Strengthen your core the right way
Strengthening your core – which includes your pelvic, back and abdominal muscles – will help you through pregnancy. It will help ease pain and make labour easier on you, as these muscles are used for pushing. Exercising the muscles will also help you have a faster recovery after childbirth. However, there can be some dangers if you don’t do the exercises properly.
Be wary of the wrong kind of abdominal exercises
Sit-ups should not be performed at this stage in pregnancy as they increase the chances of diastasis recti, which is where the two sides of your rectus abdominis (the top abdominal muscle running from the breast bone to the pubic bone) separate too much as your uterus expands into them. Diastasis recti causes your abdomen to stick out even after you’ve had your baby and can be hard to get rid of.
Here is a simple test to check if you have diastasis recti. Lie on your back with your knees up. Place one hand behind your head and the other on your abdomen with the fingertips level with your belly button. While gently pressing your fingertips down, bring your head up slightly so that you do a slight crunch. This should allow you to feel if the two sides of your rectus abdominis separate and, if so, how far. If you can fit the width of more than two fingers in the gap, then that is a sign you have diastasis recti.
Your abdominal muscles will begin to separate at around week 20. This is when the risk of developing diastasis recti will increase, but it can happen as early as the beginning of the second trimester (this is more common if you’ve had children before because the abdominal muscles are already weakened), so be sure to check from this point onwards.
If you already have diastasis recti, don’t worry. It is very common and your abdominal muscles should be able to recover on their own within a couple of months after childbirth (although more severe cases may require surgery to correct it). You will need to take extra care when doing exercises to work your core. Sit-ups, crunches, and twists will only put further pressure on the muscles, increasing the separation. The Royal College of Midwives says that prescribing stomach-strengthening exercises would be an ineffective treatment method because this will “make the problem worse through doming”, which is a where the abdomen herniates through the abdominal wall during exercise.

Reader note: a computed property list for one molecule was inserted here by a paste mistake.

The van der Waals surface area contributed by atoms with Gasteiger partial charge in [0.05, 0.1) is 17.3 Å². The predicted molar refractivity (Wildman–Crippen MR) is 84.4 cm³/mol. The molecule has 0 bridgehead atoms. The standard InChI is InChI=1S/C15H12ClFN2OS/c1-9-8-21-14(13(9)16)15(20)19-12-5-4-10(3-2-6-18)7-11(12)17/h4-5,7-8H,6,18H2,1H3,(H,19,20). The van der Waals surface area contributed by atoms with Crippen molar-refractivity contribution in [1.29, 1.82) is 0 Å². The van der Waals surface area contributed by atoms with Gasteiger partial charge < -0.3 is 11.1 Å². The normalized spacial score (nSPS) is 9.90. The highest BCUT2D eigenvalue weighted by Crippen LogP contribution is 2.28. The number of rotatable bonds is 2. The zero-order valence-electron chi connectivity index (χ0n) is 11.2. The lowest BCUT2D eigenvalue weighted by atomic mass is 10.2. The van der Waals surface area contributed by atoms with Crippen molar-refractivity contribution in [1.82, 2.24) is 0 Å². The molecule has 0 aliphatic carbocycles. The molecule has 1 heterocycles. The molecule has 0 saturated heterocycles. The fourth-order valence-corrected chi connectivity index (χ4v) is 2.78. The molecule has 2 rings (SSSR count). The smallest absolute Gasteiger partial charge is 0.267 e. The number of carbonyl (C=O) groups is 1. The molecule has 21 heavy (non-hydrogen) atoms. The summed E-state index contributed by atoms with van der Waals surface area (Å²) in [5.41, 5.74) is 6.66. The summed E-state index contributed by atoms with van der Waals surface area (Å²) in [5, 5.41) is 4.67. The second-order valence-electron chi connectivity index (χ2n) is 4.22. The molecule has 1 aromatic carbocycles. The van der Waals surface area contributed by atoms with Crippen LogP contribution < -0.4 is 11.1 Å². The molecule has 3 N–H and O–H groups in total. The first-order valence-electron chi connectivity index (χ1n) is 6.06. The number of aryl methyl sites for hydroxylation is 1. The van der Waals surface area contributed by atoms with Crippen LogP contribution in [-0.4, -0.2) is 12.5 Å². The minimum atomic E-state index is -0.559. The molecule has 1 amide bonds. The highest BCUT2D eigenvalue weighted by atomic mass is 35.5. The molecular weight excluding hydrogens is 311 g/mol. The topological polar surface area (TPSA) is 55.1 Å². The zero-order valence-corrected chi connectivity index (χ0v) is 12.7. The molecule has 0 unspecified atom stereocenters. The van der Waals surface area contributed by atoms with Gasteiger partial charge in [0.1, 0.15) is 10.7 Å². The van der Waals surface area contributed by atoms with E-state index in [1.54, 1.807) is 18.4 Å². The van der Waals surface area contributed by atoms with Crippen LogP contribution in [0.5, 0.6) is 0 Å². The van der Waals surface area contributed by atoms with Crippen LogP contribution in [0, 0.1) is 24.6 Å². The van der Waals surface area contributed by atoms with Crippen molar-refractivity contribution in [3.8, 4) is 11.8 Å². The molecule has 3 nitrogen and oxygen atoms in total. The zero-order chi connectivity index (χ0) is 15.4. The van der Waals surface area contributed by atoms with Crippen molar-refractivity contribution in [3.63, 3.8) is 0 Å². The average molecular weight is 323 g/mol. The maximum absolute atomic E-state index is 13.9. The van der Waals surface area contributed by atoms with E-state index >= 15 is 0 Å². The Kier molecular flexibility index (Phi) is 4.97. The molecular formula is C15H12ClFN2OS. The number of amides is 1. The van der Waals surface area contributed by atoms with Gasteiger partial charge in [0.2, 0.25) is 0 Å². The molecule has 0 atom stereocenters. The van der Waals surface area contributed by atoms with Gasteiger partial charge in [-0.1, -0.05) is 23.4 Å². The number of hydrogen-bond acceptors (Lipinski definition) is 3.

Safe exercises for your abdominals and other core muscles
So, you know what not to do, but what about a good abdominal exercise? Pilates is a good way of strengthening your core. Choose a specialist antenatal Pilates class, as this will make sure all the exercises are suitable and the instructor will modify poses in order to avoid diastasis recti and other complications.
Below are a few exercises suitable for expectant mothers. You can ask your antenatal Pilates instructor about more exercises that safely work your abdominals. As always, don’t forget to check with a healthcare professional, before attempting any of these exercises, to make sure they’re suitable for you.